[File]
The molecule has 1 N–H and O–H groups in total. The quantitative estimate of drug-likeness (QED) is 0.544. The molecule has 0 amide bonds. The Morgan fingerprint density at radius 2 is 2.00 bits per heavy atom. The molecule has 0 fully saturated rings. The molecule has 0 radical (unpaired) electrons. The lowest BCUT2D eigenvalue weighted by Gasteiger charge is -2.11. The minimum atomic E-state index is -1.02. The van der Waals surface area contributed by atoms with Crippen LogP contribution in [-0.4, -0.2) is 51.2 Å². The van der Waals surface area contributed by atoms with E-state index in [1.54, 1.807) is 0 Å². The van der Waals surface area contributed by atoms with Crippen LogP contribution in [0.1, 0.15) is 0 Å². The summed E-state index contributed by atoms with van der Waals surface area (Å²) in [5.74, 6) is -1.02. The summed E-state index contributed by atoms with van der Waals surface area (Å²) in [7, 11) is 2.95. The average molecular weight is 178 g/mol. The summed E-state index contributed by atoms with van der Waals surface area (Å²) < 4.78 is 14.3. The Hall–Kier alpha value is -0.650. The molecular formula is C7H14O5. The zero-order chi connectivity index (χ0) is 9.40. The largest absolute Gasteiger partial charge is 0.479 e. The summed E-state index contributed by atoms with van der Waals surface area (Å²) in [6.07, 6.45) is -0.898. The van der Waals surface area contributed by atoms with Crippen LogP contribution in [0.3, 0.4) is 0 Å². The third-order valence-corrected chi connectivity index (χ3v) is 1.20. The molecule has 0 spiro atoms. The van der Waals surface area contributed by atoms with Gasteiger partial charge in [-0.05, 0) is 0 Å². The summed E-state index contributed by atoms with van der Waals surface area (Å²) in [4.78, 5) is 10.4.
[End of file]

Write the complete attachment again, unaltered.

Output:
The molecule has 1 N–H and O–H groups in total. The quantitative estimate of drug-likeness (QED) is 0.544. The molecule has 0 amide bonds. The Morgan fingerprint density at radius 2 is 2.00 bits per heavy atom. The molecule has 0 fully saturated rings. The molecule has 0 radical (unpaired) electrons. The lowest BCUT2D eigenvalue weighted by Gasteiger charge is -2.11. The minimum atomic E-state index is -1.02. The van der Waals surface area contributed by atoms with Crippen LogP contribution in [-0.4, -0.2) is 51.2 Å². The van der Waals surface area contributed by atoms with E-state index in [1.54, 1.807) is 0 Å². The van der Waals surface area contributed by atoms with Crippen LogP contribution in [0.1, 0.15) is 0 Å². The summed E-state index contributed by atoms with van der Waals surface area (Å²) in [5.74, 6) is -1.02. The summed E-state index contributed by atoms with van der Waals surface area (Å²) in [7, 11) is 2.95. The average molecular weight is 178 g/mol. The summed E-state index contributed by atoms with van der Waals surface area (Å²) < 4.78 is 14.3. The Hall–Kier alpha value is -0.650. The molecular formula is C7H14O5. The zero-order chi connectivity index (χ0) is 9.40. The largest absolute Gasteiger partial charge is 0.479 e. The summed E-state index contributed by atoms with van der Waals surface area (Å²) in [6.07, 6.45) is -0.898. The van der Waals surface area contributed by atoms with Crippen LogP contribution in [0.3, 0.4) is 0 Å². The third-order valence-corrected chi connectivity index (χ3v) is 1.20. The molecule has 0 spiro atoms. The van der Waals surface area contributed by atoms with Gasteiger partial charge in [-0.05, 0) is 0 Å². The summed E-state index contributed by atoms with van der Waals surface area (Å²) in [4.78, 5) is 10.4.